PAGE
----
Floating City Is Being Built In The Maldives

Floating City Is Being Built In The Maldives

Sea levels may be rising but that certainly hasn't stopped the flow of human ingenuity.

When you stop to think about the future of many island nations, some of which are already feeling the effects of climate change, coming up with an idea to help move into the future is one that should not be underestimated.

It seems as if the Maldives are already preparing for this inevitability. In 2022, they are breaking ground with a rather unusual construction project. It isn't your typical project that is created on solid ground, it is the construction of a floating city.

When you think about what the Maldives Floating City brings to the table, you can really see that it will help with many of the problems associated with increasing population and reduced landmass.

The planning process actually began many years ago. Dutch Docklands worked along with the Maldives and Waterstudio, an architectural firm, to make this city a reality. When it is finally complete, up to 20,000 people will find housing on this floating island. It can be reached from Male by boat within 10 minutes.

The water where the island is to be located is relatively protected. The connected grid that will bring everything together is both floating and flexible, allowing for the movement of the water to take place without harming the new property that is being created. They will even grow coral reefs to help harmonize with the natural environment.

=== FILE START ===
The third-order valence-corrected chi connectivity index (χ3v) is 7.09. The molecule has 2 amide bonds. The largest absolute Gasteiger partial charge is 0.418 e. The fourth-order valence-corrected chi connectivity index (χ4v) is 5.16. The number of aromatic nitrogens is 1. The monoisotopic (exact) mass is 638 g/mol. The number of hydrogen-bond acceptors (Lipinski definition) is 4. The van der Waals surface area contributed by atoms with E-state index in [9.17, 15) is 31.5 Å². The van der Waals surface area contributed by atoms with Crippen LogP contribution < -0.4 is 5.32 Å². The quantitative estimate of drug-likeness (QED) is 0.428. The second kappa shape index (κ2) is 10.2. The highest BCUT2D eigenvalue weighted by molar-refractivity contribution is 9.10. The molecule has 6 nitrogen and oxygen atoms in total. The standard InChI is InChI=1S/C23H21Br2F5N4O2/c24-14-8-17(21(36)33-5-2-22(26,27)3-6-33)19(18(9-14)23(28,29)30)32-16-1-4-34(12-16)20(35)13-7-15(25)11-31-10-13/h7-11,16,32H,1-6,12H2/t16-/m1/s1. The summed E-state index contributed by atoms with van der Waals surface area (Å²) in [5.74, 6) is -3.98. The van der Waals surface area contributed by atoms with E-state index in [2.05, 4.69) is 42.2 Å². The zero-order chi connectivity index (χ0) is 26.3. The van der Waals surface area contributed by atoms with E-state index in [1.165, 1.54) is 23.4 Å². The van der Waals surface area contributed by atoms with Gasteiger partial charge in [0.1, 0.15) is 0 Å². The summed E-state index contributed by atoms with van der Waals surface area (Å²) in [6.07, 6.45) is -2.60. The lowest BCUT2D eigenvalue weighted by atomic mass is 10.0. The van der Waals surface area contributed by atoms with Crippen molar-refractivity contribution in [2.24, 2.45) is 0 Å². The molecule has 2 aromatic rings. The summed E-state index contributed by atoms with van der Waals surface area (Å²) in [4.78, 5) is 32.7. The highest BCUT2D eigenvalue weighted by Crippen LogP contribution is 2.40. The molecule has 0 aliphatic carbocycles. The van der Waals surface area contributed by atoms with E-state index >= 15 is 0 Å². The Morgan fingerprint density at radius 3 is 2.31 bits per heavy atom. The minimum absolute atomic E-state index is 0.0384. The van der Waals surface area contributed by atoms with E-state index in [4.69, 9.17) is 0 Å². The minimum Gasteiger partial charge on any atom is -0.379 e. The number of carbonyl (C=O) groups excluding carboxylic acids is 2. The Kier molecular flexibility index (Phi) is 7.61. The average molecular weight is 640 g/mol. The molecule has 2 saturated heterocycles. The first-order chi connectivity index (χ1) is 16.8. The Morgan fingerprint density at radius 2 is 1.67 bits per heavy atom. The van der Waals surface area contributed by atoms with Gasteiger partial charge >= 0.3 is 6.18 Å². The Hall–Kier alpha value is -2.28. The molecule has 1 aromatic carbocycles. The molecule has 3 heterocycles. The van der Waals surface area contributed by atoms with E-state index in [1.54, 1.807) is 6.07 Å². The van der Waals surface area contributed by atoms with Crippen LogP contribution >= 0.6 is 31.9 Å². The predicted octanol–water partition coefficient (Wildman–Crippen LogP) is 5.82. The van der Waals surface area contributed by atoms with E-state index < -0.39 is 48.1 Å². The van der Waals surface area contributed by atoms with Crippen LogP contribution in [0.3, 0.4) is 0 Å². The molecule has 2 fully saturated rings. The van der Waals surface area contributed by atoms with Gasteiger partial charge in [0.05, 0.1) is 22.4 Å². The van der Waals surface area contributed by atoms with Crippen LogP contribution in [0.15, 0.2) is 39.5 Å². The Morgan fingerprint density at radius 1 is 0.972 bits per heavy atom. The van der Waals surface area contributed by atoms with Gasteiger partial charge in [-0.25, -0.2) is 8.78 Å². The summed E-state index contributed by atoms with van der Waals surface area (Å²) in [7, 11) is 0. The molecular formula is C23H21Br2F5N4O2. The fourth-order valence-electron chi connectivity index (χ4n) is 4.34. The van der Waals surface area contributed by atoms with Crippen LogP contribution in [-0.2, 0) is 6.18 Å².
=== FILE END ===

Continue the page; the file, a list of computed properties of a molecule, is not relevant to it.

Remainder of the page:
Once the island property is finished, you can expect to find everything that is necessary to enjoy a fulfilling life.

This includes restaurants and shops, along with schools, houses, and everything else you can imagine. With a price tag of $250,000 or more, it is hoped that even local citizens will be able to access this property.

Along with the prospect of having a floating city in the area, they are also hoping that the additional land will reduce the existing problem of overpopulation. That problem is going to be even more pronounced as sea levels rise and the amount of landmass on the island itself reduces.

Timothy Roberts

I love to write and it keeps me busy. I've been working online, full time since 1999. When you can't find me at the keyboard, you'll find me getting as much as I can out of life. I enjoy living simply, playing games, visiting the beach, and spending time with my family.

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